Openside revolution: Playing seven in a post-McCaw era

By Gregor Paul in Chicago

Richie McCaw was locked in for so long it prevented everyone in New Zealand from realising how much the role of an openside was changing at international level. Photo / Photosport
Richie McCaw was locked in for so long it prevented everyone in New Zealand from realising how much the role of an openside was changing at international level. Photo / Photosport

Probably because Richie McCaw was locked into the jersey for so long it prevented everyone in New Zealand from realising how much the role of an openside was changing at international level.

But now that he's retired, the requirements and demands suddenly look different. The full extent of what it takes to play test football at No 7 is starting to become clear.

And the first thing that has become apparent is that size and weight are now considerably higher up the selection criteria than they were.

At 1.88m and 106kg, McCaw was not a strikingly large athlete. His game was built around his timing, endurance and instincts and while he was strong and powerful, these were never considered the defining characteristics of his game.

The same would be true of New Zealand's other great openside, Michael Jones.

He played in a different era of course, one where all the players were comparatively smaller and less powerful, but again, his key attributes were speed, awareness and refined ball skills.

These two brilliant players were supremely conditioned, lean athletes who were obviously not as heavy or as similarly dimensioned as the men with whom they played alongside in the loose forwards.

This week, however, size and weight has been the prevalent theme with both Ardie Savea and Sam Cane. The former, who starts on the bench at Soldier Field, is on a programme to get heavier. He sits around 103kg and the coaches want him to be closer to 106kg-108kg.

Cane has made that jump already, and from being around 100kg in his late teens, he's now at 109kg and that extra size he has added, is being given ample credit for the way he has played this year.

"Even in the last three or four years the physical requirements on a seven have changed," says Cane. "I reckon five years ago 100kg-103kg that was good enough. But we are seeing guys who are five or six kilos heavier than that now running around at openside so that is just the physical demands of the game.

"I was probably about 103kg when I first came into the team and I sit between 108kg and 109kg now. It is a wee bit packed on. I probably lost a bit of baby fat in that time too but a lot of it for me has been learning about nutrition and a lot more training years in the gym.

"I think you notice that it is not quite as easy to get around the field so you have to work hard on that aspect but you certainly notice in it in the collisions."

And it's that ability of Cane's to make his presence felt in the collisions that separates him from Savea and Matt Todd, the other openside in the All Blacks tour squad.

It's not that Todd and Savea can't win turnovers, make tackles or carry the ball, it's just that Cane can do it more effectively as he has more size and power. That's largely what sets him apart at the moment.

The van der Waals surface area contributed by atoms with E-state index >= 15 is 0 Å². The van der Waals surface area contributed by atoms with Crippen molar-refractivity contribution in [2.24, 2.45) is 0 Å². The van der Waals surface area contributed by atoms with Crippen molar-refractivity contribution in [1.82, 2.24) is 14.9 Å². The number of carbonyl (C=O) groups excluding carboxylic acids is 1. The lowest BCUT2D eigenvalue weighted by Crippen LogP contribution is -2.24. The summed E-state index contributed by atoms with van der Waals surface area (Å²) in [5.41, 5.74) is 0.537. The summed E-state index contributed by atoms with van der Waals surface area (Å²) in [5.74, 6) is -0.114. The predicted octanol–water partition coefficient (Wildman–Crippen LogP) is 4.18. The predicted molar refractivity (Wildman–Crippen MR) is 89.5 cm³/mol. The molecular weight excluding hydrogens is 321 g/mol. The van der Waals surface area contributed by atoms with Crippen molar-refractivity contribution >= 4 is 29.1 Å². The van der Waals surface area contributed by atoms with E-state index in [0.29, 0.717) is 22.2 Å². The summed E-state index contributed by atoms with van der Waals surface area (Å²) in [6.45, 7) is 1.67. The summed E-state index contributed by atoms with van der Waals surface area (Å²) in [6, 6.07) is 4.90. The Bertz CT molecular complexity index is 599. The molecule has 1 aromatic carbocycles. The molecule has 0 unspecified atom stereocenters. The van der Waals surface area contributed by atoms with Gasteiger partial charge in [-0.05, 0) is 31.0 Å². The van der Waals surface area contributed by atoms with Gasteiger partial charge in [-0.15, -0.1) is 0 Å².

"I think what the weight does with Sam is allow him to do the stuff that Matt [Todd] does well which is to get over the ball and pinch it. But to also have a real presence defensively and with the carry.

"It is the old adage ...the big strong guy who can do everything that the little guy can do has got the advantage because he's got size. Our game is combative and is becoming more so but you can't lose sight of what the core role of that position is and Sam has been able to put size on and keep those skills."

The extent to which size matters is best put into perspective by looking at the enormity of some of the players in the current world game. Sam Whitelock came into the All Blacks in 2010 at 108kg and is now 122kg. Patrick Tuipulotu is 127kg and Charlie Faumuina is 133kg.

These are typical weights of international locks and props and an openside who sits around 100kg is having to compete physically with men who are often 20kg-35kg heavier.

That size differential - even between Cane and some of the bigger tight forwards - is also partly responsible for evolving openside into a dual role.

Cane could no doubt go the full 80 minutes if asked but the prevailing view is that the demands are so extreme that it is probable that he'll lose some of his impact later in the game. It has reached the point where it is not realistic to expect a starting test openside to be able to go much beyond 65 minutes without fatigue biting into their contribution.

"I think traditionally as a seven you pride yourself on your fitness and your ability to go 80 minutes," says Cane. "The way it has changed his year and the player that Ardie is, too, he has been able to bring a lot of impact off the bench in the last 20 minutes-30 minutes.

"So whatever works best for this team. You know that is always the case and that is drilled into us all the time and the guys firmly believe it too that whatever the selections are it is not personal, it's not because one guy is better than the other. It is what is best for the team and to help us get the best results and that seems to be with a two punch combo at No 7 this year."

- NZ Herald

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